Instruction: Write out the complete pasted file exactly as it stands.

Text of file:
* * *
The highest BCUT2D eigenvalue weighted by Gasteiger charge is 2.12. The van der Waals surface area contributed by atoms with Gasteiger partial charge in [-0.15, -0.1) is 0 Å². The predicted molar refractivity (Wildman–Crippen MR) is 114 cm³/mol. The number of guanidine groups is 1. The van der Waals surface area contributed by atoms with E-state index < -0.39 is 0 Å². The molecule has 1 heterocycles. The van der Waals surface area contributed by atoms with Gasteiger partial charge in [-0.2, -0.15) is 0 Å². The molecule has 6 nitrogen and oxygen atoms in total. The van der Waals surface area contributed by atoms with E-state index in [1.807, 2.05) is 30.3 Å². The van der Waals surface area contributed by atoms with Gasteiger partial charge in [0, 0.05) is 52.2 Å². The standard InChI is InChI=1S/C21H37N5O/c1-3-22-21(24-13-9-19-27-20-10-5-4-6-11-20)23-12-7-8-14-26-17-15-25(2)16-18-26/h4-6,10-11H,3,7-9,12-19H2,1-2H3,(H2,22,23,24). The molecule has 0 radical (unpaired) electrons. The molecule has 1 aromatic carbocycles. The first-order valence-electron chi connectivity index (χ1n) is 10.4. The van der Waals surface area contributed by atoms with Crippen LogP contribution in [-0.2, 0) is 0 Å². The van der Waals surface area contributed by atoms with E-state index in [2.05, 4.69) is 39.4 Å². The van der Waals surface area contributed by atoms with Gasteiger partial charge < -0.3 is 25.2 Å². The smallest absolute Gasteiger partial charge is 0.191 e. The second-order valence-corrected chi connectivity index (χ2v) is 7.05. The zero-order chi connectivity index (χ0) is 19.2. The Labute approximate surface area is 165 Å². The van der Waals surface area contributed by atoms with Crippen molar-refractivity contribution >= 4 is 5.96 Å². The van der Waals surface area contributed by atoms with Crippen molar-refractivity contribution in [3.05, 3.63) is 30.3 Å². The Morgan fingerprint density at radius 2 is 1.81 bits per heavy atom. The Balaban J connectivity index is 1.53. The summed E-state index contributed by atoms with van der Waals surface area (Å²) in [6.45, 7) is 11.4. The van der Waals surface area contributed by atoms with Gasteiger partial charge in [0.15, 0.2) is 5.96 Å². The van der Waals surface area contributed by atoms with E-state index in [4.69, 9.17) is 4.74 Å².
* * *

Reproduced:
The highest BCUT2D eigenvalue weighted by Gasteiger charge is 2.12. The van der Waals surface area contributed by atoms with Gasteiger partial charge in [-0.15, -0.1) is 0 Å². The predicted molar refractivity (Wildman–Crippen MR) is 114 cm³/mol. The number of guanidine groups is 1. The van der Waals surface area contributed by atoms with E-state index < -0.39 is 0 Å². The molecule has 1 heterocycles. The van der Waals surface area contributed by atoms with Gasteiger partial charge in [-0.2, -0.15) is 0 Å². The molecule has 6 nitrogen and oxygen atoms in total. The van der Waals surface area contributed by atoms with E-state index in [1.807, 2.05) is 30.3 Å². The van der Waals surface area contributed by atoms with Gasteiger partial charge in [0, 0.05) is 52.2 Å². The standard InChI is InChI=1S/C21H37N5O/c1-3-22-21(24-13-9-19-27-20-10-5-4-6-11-20)23-12-7-8-14-26-17-15-25(2)16-18-26/h4-6,10-11H,3,7-9,12-19H2,1-2H3,(H2,22,23,24). The molecule has 0 radical (unpaired) electrons. The molecule has 1 aromatic carbocycles. The first-order valence-electron chi connectivity index (χ1n) is 10.4. The van der Waals surface area contributed by atoms with Crippen LogP contribution in [-0.2, 0) is 0 Å². The van der Waals surface area contributed by atoms with E-state index in [2.05, 4.69) is 39.4 Å². The van der Waals surface area contributed by atoms with Gasteiger partial charge < -0.3 is 25.2 Å². The smallest absolute Gasteiger partial charge is 0.191 e. The second-order valence-corrected chi connectivity index (χ2v) is 7.05. The zero-order chi connectivity index (χ0) is 19.2. The Labute approximate surface area is 165 Å². The van der Waals surface area contributed by atoms with Crippen molar-refractivity contribution >= 4 is 5.96 Å². The van der Waals surface area contributed by atoms with Crippen molar-refractivity contribution in [3.05, 3.63) is 30.3 Å². The Morgan fingerprint density at radius 2 is 1.81 bits per heavy atom. The Balaban J connectivity index is 1.53. The summed E-state index contributed by atoms with van der Waals surface area (Å²) in [6.45, 7) is 11.4. The van der Waals surface area contributed by atoms with Gasteiger partial charge in [0.15, 0.2) is 5.96 Å². The van der Waals surface area contributed by atoms with E-state index in [4.69, 9.17) is 4.74 Å².